He asked, again, for some brochures. Said he heard this place had some great vacation deals. The supervisor said she could get him a sales representative but no printed materials.
McManamon said "never mind" and left. His gumshoeing had left him more confused than ever.
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No wonder. McManamon was dealing with more than one company. The Florida Attorney General's Office is treating Suncoast Vacations, Suncoast Incentives, United Vacation Network, Travel Services USA LLC and Capital Financial Marketing as related entities.
Suncoast Vacations, for instance, is another name for Suncoast Incentives, according to state corporation records.
Suncoast Incentive's principal is Nicholas Congleton, whose late mother, Donna Loher, owned United Vacation Network.
United Vacation Network went inactive in October 2007. Three months earlier, Travel Services was incorporated. That company's principal officer is named as "LL Revocable Trust," which has the same Largo address as United Vacation Network.
The 1-800 number for Suncoast Vacations is the same one used by United Vacation Network and, now, by Travel Services.
What is Travel Services? Christy Daniel, a service representative for Travel Services, said in an interview that her company is "completely separate" from the other companies.
Suncoast, she said, does the presentations and gets the enrollment charge. Travel Services, which gets the annual membership fees, finds low-cost travel fares and accommodations through group booking, she said. Daniel says her company also provides services to eight other companies, but she declined to name them.
Daniel said that McManamon didn't give the program enough time to work. "Ninety-eight percent of the time," she said, "we end up getting our members the accommodations."
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A dozen consumer complaints have been filed against Suncoast Incentives since last year, according to the Department of Agriculture's Consumer Services Division. Since 2005, more than 200 complaints have been filed against United Vacation Network.
United Vacation Network is also being sued by two customers in the Circuit Court of the 6th Judicial Circuit in Pinellas County. According to the couple's complaint, United Vacation was unable to provide the "considerable discounts" on travel costs that it promised in December 2005.
McManamon sent a letter to Suncoast Vacations asking for a refund of his nearly $5,000. He also sent the letter to State Sen. Mike Fasano, who forwarded it to the Florida Attorney General's Office.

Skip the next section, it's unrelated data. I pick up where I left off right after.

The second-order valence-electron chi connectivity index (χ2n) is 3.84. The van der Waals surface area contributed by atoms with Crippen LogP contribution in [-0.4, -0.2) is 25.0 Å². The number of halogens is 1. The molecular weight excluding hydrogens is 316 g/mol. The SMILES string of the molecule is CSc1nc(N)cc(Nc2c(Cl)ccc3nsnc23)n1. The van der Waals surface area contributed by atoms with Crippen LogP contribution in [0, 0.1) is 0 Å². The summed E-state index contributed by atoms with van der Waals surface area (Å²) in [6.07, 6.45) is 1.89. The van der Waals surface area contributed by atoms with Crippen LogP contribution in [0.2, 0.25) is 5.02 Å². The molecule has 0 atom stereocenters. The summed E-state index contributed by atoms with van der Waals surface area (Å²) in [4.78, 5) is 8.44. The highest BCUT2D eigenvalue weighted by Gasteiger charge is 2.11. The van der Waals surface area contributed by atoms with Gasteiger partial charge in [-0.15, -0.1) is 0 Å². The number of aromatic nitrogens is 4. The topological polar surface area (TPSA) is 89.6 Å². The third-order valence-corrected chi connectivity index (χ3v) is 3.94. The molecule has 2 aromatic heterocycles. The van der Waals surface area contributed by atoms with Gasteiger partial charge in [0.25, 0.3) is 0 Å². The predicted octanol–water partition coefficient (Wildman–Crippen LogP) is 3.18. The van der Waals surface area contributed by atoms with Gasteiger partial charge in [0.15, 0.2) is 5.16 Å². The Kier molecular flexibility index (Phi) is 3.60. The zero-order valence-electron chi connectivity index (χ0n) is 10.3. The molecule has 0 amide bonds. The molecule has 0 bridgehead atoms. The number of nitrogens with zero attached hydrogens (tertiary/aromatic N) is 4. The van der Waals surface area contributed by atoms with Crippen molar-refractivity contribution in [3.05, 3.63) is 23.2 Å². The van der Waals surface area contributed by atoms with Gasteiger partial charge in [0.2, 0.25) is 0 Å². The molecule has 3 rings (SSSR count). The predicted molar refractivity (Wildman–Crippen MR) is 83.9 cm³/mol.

Last Tuesday, the Attorney General's Economic Crime unit said it was investigating whether Suncoast Incentives — as well as United Vacation Network, Suncoast Vacations, Travel Services USA LLC and Capital Financial Marketing — had engaged in unfair and deceptive trade practices.
Congleton did not return a phone message early last week. After the state announced its investigation last Tuesday, he defended the companies to ABC Action News, saying they "have done nothing wrong."
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The St. Petersburg Times, after reporting the state investigation, received a handful of calls from residents saying they, too, had problems with one of those companies. Alberta Brackett of Dunedin, for instance, said she and her husband paid United Vacation Network $6,000 two years ago and the company has been unable to find them any deal.
"Two years later," she said, "and we've got nothing."
Meanwhile, McManamon says he doesn't know whether he'll get his money back. He acknowledges that he should have done more research before signing up. "It was absolutely stupid," he said.
But he said he didn't think his shame should stop him from warning other people to be more careful.
"Most people who make mistakes like I have," he said, "would just take the whipping and go on."
As for that free cruise? He recently got another mailing saying that he and his wife would owe about $200 a piece in port fees. They don't plan to go.
Times researcher Shirl Kennedy contributed to this report. Jodie Tillman can be reached at email@example.com or (727) 869-6247.